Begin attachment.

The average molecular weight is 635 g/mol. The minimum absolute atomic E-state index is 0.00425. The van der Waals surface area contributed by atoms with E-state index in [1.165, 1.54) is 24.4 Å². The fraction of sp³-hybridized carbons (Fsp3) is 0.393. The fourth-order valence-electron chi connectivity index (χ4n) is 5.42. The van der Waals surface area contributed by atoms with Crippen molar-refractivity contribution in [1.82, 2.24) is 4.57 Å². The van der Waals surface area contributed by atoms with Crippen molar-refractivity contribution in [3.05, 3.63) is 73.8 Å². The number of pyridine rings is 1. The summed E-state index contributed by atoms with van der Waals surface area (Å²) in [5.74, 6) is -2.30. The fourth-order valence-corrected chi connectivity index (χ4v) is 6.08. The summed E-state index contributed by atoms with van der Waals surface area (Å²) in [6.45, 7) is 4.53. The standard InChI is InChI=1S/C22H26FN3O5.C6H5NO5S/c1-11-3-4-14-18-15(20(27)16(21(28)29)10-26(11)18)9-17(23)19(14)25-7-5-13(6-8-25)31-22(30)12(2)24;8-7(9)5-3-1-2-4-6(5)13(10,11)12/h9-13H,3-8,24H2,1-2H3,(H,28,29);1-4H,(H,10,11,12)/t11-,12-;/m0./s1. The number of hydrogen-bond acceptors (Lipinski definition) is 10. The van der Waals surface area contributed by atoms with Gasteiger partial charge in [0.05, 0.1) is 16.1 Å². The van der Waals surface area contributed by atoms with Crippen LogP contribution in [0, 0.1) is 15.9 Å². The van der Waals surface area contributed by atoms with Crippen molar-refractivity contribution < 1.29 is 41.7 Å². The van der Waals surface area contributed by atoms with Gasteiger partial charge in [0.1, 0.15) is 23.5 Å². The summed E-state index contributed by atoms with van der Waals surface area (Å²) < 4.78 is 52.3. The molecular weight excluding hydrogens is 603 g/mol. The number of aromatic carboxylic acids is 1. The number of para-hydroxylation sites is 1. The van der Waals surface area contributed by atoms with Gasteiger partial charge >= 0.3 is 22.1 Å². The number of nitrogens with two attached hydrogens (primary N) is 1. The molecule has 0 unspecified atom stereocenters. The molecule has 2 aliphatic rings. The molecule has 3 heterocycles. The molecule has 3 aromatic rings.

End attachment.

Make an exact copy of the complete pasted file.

The average molecular weight is 635 g/mol. The minimum absolute atomic E-state index is 0.00425. The van der Waals surface area contributed by atoms with E-state index in [1.165, 1.54) is 24.4 Å². The fraction of sp³-hybridized carbons (Fsp3) is 0.393. The fourth-order valence-electron chi connectivity index (χ4n) is 5.42. The van der Waals surface area contributed by atoms with Crippen molar-refractivity contribution in [1.82, 2.24) is 4.57 Å². The van der Waals surface area contributed by atoms with Crippen molar-refractivity contribution in [3.05, 3.63) is 73.8 Å². The number of pyridine rings is 1. The summed E-state index contributed by atoms with van der Waals surface area (Å²) in [5.74, 6) is -2.30. The fourth-order valence-corrected chi connectivity index (χ4v) is 6.08. The summed E-state index contributed by atoms with van der Waals surface area (Å²) in [6.45, 7) is 4.53. The standard InChI is InChI=1S/C22H26FN3O5.C6H5NO5S/c1-11-3-4-14-18-15(20(27)16(21(28)29)10-26(11)18)9-17(23)19(14)25-7-5-13(6-8-25)31-22(30)12(2)24;8-7(9)5-3-1-2-4-6(5)13(10,11)12/h9-13H,3-8,24H2,1-2H3,(H,28,29);1-4H,(H,10,11,12)/t11-,12-;/m0./s1. The number of hydrogen-bond acceptors (Lipinski definition) is 10. The van der Waals surface area contributed by atoms with Gasteiger partial charge in [0.05, 0.1) is 16.1 Å². The van der Waals surface area contributed by atoms with Crippen LogP contribution in [0, 0.1) is 15.9 Å². The van der Waals surface area contributed by atoms with Crippen molar-refractivity contribution < 1.29 is 41.7 Å². The van der Waals surface area contributed by atoms with Gasteiger partial charge in [0.1, 0.15) is 23.5 Å². The summed E-state index contributed by atoms with van der Waals surface area (Å²) < 4.78 is 52.3. The molecular weight excluding hydrogens is 603 g/mol. The number of aromatic carboxylic acids is 1. The number of para-hydroxylation sites is 1. The van der Waals surface area contributed by atoms with Gasteiger partial charge >= 0.3 is 22.1 Å². The number of nitrogens with two attached hydrogens (primary N) is 1. The molecule has 0 unspecified atom stereocenters. The molecule has 2 aliphatic rings. The molecule has 3 heterocycles. The molecule has 3 aromatic rings.